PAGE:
Several of you have asked for favorite recipes, tips and tricks. I linked some of our current favorite recipes in the left hand side bar.
I do a lot of recipe modifications. I don't have "diet" or low-fat recipes, per say. My weight loss journey is about making a switch to a healthier eating life-style. Here are some tricks I use (you probably know of most of these):
- If a recipe calls for 1 cup of oil, I'll use 1/2 cup canola oil and a half cup of unsweetened applesauce. This works well in muffins.
- If a recipe calls for all-purpose flour, I usually use whole-wheat flour instead. My husband isn't a fan of whole-wheat, so if I'm cooking for him too, I'll use half unbleached all-purpose, half whole-wheat. I have recently begun to enjoy King Arthur's White Whole Wheat Flour. It tastes less "wheaty," for lack of a better word.
- In a recent muffin recipe calling for tree cups of flour, I substituted a 1/2 cup of Organic Whole Wheat Pastry flour and they came out really tender and delicious.
- I buy plain yogurt instead of flavored (it tends to be cheaper anyway). When I was in the States in August, I noticed that HFCS is in a lot of yogurt. Mostly the cheaper, non-organic types. It's an issue here too. So, I sweeten plain yogurt with local honey or maple syrup. Often, I'll use my handheld blender and add bananas, strawberries, blueberries and make a yogurt smoothie. Frozen fruits work well for this.
- I use muffin tins when making meatloaf. Helps with portion control and the kids think they're pretty fun looking.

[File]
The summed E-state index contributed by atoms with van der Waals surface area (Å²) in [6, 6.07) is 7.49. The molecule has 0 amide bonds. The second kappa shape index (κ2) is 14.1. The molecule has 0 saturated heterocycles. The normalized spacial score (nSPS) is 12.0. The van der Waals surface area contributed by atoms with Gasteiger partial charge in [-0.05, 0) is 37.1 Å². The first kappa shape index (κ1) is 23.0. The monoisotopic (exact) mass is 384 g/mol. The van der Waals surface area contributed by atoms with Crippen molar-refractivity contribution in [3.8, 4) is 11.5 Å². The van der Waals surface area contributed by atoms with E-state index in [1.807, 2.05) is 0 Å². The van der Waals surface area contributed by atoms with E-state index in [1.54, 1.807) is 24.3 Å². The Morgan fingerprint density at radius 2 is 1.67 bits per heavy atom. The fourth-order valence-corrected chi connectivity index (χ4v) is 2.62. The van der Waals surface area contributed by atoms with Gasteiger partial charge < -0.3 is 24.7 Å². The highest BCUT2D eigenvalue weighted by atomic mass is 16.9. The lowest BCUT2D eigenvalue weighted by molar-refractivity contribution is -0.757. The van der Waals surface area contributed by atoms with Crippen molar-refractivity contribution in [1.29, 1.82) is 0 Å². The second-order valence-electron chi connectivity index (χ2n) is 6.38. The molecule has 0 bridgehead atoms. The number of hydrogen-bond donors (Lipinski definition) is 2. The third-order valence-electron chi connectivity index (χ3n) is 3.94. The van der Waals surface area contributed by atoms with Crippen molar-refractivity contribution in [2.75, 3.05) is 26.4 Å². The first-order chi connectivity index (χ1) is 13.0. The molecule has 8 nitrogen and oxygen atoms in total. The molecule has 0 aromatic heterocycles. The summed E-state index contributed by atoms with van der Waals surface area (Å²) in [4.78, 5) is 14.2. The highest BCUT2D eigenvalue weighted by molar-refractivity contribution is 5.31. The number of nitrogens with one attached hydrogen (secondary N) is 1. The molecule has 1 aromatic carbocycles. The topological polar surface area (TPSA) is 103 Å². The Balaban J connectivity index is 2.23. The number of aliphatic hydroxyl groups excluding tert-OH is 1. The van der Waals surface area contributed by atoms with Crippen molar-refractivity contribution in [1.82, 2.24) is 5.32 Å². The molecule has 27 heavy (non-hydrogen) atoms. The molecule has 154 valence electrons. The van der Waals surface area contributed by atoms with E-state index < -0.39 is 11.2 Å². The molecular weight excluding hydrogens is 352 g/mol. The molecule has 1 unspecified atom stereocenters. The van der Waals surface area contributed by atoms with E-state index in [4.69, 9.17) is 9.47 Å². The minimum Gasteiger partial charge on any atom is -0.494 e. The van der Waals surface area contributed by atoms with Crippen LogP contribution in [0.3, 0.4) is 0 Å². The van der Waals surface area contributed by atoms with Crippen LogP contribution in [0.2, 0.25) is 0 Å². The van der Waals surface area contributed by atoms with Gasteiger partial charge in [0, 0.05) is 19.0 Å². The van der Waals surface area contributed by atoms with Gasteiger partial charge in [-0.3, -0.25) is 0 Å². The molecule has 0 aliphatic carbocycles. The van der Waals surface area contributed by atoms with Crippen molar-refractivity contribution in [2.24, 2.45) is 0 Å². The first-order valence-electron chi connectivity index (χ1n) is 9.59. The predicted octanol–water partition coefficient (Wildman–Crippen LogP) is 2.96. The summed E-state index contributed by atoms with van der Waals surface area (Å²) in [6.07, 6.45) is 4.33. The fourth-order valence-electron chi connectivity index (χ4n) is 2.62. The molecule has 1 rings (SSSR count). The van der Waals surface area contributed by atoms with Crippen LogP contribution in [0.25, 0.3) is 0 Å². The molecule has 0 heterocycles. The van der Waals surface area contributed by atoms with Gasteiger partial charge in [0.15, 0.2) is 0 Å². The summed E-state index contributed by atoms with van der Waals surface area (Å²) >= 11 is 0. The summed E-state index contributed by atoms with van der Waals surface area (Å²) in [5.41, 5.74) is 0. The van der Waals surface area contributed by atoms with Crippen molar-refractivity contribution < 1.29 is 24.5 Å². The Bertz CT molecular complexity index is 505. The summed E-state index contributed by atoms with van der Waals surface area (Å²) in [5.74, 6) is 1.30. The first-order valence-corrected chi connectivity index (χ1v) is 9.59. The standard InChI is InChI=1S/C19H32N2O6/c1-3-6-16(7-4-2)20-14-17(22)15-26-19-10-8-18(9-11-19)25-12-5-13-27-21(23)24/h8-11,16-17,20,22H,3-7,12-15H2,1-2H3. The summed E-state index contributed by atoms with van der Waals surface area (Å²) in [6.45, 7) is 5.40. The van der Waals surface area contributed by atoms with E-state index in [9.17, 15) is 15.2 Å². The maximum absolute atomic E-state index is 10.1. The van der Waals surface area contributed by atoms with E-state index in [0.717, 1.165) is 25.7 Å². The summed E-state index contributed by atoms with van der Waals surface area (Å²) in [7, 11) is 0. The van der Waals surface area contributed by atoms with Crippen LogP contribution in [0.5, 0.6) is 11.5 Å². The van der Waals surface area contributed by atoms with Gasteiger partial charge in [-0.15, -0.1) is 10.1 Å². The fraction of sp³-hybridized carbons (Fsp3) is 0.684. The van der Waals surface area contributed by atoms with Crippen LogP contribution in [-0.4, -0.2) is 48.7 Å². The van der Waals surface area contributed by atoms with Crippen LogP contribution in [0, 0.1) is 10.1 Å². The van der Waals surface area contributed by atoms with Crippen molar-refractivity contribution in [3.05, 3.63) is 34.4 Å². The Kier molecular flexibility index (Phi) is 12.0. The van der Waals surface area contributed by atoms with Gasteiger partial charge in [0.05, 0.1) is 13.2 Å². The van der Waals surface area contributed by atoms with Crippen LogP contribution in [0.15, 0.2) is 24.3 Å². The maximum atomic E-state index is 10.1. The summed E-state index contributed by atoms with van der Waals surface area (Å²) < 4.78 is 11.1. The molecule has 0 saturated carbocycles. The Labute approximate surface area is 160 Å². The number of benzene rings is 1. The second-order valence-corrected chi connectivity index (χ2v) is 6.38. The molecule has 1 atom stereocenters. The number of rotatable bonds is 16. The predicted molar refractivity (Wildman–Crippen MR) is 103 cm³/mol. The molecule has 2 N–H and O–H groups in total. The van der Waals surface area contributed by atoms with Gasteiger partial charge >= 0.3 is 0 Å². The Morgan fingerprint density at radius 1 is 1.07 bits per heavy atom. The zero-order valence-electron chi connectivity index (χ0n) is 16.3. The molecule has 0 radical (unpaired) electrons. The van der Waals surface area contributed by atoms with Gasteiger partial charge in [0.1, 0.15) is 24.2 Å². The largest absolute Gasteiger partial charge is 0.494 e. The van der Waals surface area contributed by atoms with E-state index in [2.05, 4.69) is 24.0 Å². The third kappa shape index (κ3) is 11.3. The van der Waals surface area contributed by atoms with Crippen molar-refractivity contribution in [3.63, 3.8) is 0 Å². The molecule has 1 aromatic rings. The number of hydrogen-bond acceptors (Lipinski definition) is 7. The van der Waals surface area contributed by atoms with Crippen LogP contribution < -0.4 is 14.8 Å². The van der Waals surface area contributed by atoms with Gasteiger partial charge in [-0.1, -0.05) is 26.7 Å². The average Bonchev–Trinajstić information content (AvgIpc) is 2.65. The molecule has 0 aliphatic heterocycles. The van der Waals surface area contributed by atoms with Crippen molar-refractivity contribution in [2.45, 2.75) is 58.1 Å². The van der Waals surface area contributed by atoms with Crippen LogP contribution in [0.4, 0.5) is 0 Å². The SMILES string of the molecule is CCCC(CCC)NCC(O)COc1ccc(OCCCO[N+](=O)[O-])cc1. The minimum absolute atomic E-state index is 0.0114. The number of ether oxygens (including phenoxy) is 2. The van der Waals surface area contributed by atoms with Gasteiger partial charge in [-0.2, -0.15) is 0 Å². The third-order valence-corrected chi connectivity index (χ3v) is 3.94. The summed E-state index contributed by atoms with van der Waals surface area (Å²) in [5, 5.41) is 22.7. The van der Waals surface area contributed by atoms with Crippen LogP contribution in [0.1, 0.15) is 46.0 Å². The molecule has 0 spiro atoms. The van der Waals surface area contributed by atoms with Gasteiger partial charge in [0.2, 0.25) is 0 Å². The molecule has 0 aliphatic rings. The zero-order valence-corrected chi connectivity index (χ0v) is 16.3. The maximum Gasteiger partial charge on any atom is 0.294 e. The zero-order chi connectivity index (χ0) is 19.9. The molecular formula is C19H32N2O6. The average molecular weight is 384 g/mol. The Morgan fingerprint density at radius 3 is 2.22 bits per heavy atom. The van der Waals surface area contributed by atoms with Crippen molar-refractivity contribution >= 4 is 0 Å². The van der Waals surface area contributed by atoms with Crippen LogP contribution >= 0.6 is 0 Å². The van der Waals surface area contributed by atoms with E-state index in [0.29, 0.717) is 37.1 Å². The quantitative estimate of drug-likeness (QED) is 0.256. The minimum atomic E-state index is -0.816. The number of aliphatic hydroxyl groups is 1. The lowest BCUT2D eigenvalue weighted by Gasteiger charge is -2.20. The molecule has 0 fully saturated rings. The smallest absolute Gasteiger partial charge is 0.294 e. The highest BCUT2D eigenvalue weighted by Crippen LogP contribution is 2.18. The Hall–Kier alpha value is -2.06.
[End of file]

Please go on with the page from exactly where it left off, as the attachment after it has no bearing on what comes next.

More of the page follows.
- "Skinny" mashed potatoes are a hit even with my husband. I use chicken broth and garlic to flavor them instead of butter. A dollop of low-fat sour cream on top of each serving is a tasty addition.
- We've switched to mostly whole wheat pasta. See benefits here.
- We rarely keep ice cream, cookies, candy, chips, chocolate, soda or even juice in the house. It's all too tempting to have around (Matt has a stash of junk that the rest of us do not touch - but, he has much better self-control than I or the kids do). The girls eat a ton of fruit daily and if I have juice in the house, they beg for it all day. We eat out, as a family, once a week. We absolutely let the kids have ice cream, juice and most anything in the menu they choose at that time. With all the other events/playgroups that come up during the month, they get plenty of stuff that we don't have in the house. They are NOT deprived. I think this is a good rule to have if you're like me and have a hard time resisting sweets and rich foods when out a restaurants, gatherings,work parties, etc. These things pop up often enough that I feel it best to keep tempting not-so-great foods out of the home so that I feel less guilty about indulging on occasions outside the home. This one was a bit redundant. However, I feel pretty important, especially if you, like me, have issues with self-control.. In my opinion, it's best to keep all of your "weakness foods" out of the home.
- While I'd love to boycott McDonald's. It's just not going to happen (read: something to do with my husband). We eat there about once every three months and the girls know (Olivia especially) that it's a REAL treat. Olivia will say, "You're letting us eat JUNK today?!"
Please do not get the impression that we are perfect eaters. Yeah, right! We are far from it. I know plenty of parents who are very very strict. I've seen a mother grab a cupcake out of a child's hand during a playgroup because their kids never get sugary foods. But, realistically, junk walks into every house. Just yesterday, Olivia was sent home from school with candy. What am I supposed to do as she's ripping open the box and sharing with Lila before I even have time to think? Sometimes, I just let it go. Most days, we eat very well and most days, is my goal.
I'll add to this list as I remember them. Do you have any tricks and/or common recipe modifications?